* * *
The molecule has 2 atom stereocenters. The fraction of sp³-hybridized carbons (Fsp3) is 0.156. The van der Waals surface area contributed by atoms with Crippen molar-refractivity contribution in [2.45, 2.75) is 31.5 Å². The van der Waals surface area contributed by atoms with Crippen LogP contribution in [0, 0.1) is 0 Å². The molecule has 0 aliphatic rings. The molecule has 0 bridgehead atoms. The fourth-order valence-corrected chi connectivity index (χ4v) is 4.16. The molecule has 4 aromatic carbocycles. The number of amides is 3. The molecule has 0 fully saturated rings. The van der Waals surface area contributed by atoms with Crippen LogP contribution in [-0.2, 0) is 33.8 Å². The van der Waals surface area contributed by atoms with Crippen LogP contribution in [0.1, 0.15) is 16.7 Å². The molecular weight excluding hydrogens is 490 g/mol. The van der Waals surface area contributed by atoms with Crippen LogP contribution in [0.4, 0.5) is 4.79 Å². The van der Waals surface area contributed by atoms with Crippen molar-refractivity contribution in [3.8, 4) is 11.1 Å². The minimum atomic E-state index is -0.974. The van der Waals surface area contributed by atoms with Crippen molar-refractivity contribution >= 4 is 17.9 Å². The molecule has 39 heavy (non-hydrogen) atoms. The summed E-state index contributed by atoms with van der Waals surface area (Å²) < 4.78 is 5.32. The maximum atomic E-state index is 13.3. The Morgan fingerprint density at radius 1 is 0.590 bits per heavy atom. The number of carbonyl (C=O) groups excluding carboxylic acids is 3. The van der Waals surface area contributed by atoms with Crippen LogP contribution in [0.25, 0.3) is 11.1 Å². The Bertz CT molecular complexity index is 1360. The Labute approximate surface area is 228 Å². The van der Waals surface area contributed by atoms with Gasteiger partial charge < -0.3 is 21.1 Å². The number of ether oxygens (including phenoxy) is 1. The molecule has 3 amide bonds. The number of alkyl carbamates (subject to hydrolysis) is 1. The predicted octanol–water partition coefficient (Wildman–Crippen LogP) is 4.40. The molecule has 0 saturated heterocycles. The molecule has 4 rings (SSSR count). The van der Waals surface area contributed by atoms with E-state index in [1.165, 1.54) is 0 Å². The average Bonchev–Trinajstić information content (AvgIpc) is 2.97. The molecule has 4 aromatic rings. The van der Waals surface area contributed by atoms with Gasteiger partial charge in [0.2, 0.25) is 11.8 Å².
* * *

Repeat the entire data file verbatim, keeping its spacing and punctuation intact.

The molecule has 2 atom stereocenters. The fraction of sp³-hybridized carbons (Fsp3) is 0.156. The van der Waals surface area contributed by atoms with Crippen molar-refractivity contribution in [2.45, 2.75) is 31.5 Å². The van der Waals surface area contributed by atoms with Crippen LogP contribution in [0, 0.1) is 0 Å². The molecule has 0 aliphatic rings. The molecule has 0 bridgehead atoms. The fourth-order valence-corrected chi connectivity index (χ4v) is 4.16. The molecule has 4 aromatic carbocycles. The number of amides is 3. The molecule has 0 fully saturated rings. The van der Waals surface area contributed by atoms with Crippen LogP contribution in [-0.2, 0) is 33.8 Å². The van der Waals surface area contributed by atoms with Crippen LogP contribution in [0.1, 0.15) is 16.7 Å². The molecular weight excluding hydrogens is 490 g/mol. The van der Waals surface area contributed by atoms with Crippen LogP contribution in [0.4, 0.5) is 4.79 Å². The van der Waals surface area contributed by atoms with Crippen molar-refractivity contribution in [3.8, 4) is 11.1 Å². The minimum atomic E-state index is -0.974. The van der Waals surface area contributed by atoms with Crippen molar-refractivity contribution >= 4 is 17.9 Å². The molecule has 39 heavy (non-hydrogen) atoms. The summed E-state index contributed by atoms with van der Waals surface area (Å²) < 4.78 is 5.32. The maximum atomic E-state index is 13.3. The Morgan fingerprint density at radius 1 is 0.590 bits per heavy atom. The number of carbonyl (C=O) groups excluding carboxylic acids is 3. The van der Waals surface area contributed by atoms with Crippen LogP contribution in [0.25, 0.3) is 11.1 Å². The Bertz CT molecular complexity index is 1360. The Labute approximate surface area is 228 Å². The van der Waals surface area contributed by atoms with Gasteiger partial charge < -0.3 is 21.1 Å². The number of ether oxygens (including phenoxy) is 1. The molecule has 3 amide bonds. The number of alkyl carbamates (subject to hydrolysis) is 1. The predicted octanol–water partition coefficient (Wildman–Crippen LogP) is 4.40. The molecule has 0 saturated heterocycles. The molecule has 4 rings (SSSR count). The van der Waals surface area contributed by atoms with E-state index in [1.165, 1.54) is 0 Å². The average Bonchev–Trinajstić information content (AvgIpc) is 2.97. The molecule has 4 aromatic rings. The van der Waals surface area contributed by atoms with Gasteiger partial charge in [0.2, 0.25) is 11.8 Å².